Friday, September 11, 2009

Ultra-low PUE??? KC Mares seems to know so.

KC Mares of MegaWatt Consulting has managed to get some really low PUE with today's technology. Color me sceptical but KC says his math is holding up up.

Now, you ask, how did we get to a PUE of 1.05? Let me hopefully answer a few of your questions: 1) yes, based on annual hourly site weather data; 2) all three have densities of 400-500 watts/sf; 3) all three are roughly Tier III to Tier III+, so all have roughly N+1 (I explain a little more below); 4) all three are in climates that exceed 90F in summer; 5) none use a body of water to transfer heat (i.e. lake, river, etc); 6) all are roughly 10 MWs of IT load, so pretty normal size; 7) all operate within TC9.9 recommended ranges except for a few hours a year within the  allowable range; and most importantly, 8) all have construction budgets equal to or LESS than standard data center construction. Oh, and one more thing: even though each of these sites have some renewable energy generation, this is not counted in the PUE to reduce it; I don’t believe that is in the spirit of the metric.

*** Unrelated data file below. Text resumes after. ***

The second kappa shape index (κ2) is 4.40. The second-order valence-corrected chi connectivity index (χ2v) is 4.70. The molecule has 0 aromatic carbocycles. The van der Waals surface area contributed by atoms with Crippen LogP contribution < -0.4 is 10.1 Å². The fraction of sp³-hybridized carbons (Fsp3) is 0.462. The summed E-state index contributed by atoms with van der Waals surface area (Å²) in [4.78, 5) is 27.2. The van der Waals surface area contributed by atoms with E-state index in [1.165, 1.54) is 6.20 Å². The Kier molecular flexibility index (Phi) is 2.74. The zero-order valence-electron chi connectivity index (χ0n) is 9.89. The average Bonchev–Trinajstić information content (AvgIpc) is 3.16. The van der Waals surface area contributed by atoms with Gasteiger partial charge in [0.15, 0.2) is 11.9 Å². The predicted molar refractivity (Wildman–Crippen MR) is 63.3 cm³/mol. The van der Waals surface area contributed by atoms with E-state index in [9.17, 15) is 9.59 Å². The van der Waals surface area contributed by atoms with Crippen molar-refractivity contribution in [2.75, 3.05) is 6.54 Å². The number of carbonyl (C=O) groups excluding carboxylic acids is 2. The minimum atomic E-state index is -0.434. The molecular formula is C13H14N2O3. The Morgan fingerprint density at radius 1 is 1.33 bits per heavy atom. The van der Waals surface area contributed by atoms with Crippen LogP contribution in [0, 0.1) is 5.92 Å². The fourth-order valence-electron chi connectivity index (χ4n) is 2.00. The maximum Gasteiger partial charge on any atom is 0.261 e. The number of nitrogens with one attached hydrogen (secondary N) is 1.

Google has reported 1.2 and 1.10 but if KC is right then they could possibly do even better. That all said I look forward to seeing if the test of time bears it out. That is one problem I have with PUE. At this point it is all theory and short term testing. At least as far as I have seen.

The question "Did all the IT load really NEED to be on UPS? " has some very interesting ideas. Yes, it comes down to risk but it is a very serious question that should be asked. In most cases the UPS is simply there to carry your load long enough to transfer power to the generator. Well why do you need both of your power supplies on the UPS for the preparation of a 15 minute power outage? Why have two when one would carry you through that time?

Of course you could point out "well what if your power supply on a critical server fails while your load is being transfered?" To which you must ask, "how 'critical' is this system and if it is that super critical why is it not clustered and have a failover server as well? Or do you like your single points of failure on one piece of hardware?"

I shall ponder this more. As they say the more direct you can get your power to the equipment the less power you lose. That cuts out one big middle man. Not sure APC would be all that happy...